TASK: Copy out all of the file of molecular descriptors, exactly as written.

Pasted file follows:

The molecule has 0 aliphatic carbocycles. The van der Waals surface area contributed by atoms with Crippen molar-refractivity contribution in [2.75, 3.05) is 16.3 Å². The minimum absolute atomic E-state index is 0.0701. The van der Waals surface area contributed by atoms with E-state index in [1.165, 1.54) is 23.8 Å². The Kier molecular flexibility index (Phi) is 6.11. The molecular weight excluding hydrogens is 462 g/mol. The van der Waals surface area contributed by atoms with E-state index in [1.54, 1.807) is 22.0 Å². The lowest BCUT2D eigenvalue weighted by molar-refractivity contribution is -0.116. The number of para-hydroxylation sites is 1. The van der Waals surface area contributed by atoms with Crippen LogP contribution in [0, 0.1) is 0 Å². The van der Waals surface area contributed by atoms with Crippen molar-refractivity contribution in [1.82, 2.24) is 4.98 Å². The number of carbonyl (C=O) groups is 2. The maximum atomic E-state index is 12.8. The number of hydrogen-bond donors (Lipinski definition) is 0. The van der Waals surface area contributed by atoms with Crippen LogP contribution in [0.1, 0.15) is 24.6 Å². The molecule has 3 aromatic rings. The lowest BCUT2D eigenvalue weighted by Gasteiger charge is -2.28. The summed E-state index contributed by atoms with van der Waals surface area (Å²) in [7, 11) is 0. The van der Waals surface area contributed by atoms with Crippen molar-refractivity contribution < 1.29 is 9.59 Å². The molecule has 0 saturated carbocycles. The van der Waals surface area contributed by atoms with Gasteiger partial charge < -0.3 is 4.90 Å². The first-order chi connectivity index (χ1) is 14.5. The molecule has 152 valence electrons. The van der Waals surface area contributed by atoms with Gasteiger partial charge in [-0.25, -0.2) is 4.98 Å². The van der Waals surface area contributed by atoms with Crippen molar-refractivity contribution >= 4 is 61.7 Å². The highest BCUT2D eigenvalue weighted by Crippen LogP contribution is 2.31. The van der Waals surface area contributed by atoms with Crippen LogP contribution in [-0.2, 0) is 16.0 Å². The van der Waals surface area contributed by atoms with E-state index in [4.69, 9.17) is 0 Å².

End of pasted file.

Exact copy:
The molecule has 0 aliphatic carbocycles. The van der Waals surface area contributed by atoms with Crippen molar-refractivity contribution in [2.75, 3.05) is 16.3 Å². The minimum absolute atomic E-state index is 0.0701. The van der Waals surface area contributed by atoms with E-state index in [1.165, 1.54) is 23.8 Å². The Kier molecular flexibility index (Phi) is 6.11. The molecular weight excluding hydrogens is 462 g/mol. The van der Waals surface area contributed by atoms with E-state index in [1.54, 1.807) is 22.0 Å². The lowest BCUT2D eigenvalue weighted by molar-refractivity contribution is -0.116. The number of para-hydroxylation sites is 1. The van der Waals surface area contributed by atoms with Crippen LogP contribution in [0, 0.1) is 0 Å². The van der Waals surface area contributed by atoms with Crippen molar-refractivity contribution in [1.82, 2.24) is 4.98 Å². The number of carbonyl (C=O) groups is 2. The maximum atomic E-state index is 12.8. The number of hydrogen-bond donors (Lipinski definition) is 0. The van der Waals surface area contributed by atoms with Crippen LogP contribution in [0.1, 0.15) is 24.6 Å². The molecule has 3 aromatic rings. The lowest BCUT2D eigenvalue weighted by Gasteiger charge is -2.28. The summed E-state index contributed by atoms with van der Waals surface area (Å²) in [7, 11) is 0. The van der Waals surface area contributed by atoms with Crippen molar-refractivity contribution < 1.29 is 9.59 Å². The molecule has 0 saturated carbocycles. The van der Waals surface area contributed by atoms with Gasteiger partial charge < -0.3 is 4.90 Å². The first-order chi connectivity index (χ1) is 14.5. The molecule has 152 valence electrons. The van der Waals surface area contributed by atoms with Gasteiger partial charge in [-0.25, -0.2) is 4.98 Å². The van der Waals surface area contributed by atoms with Crippen molar-refractivity contribution >= 4 is 61.7 Å². The highest BCUT2D eigenvalue weighted by Crippen LogP contribution is 2.31. The van der Waals surface area contributed by atoms with Crippen LogP contribution in [-0.2, 0) is 16.0 Å². The van der Waals surface area contributed by atoms with E-state index in [4.69, 9.17) is 0 Å².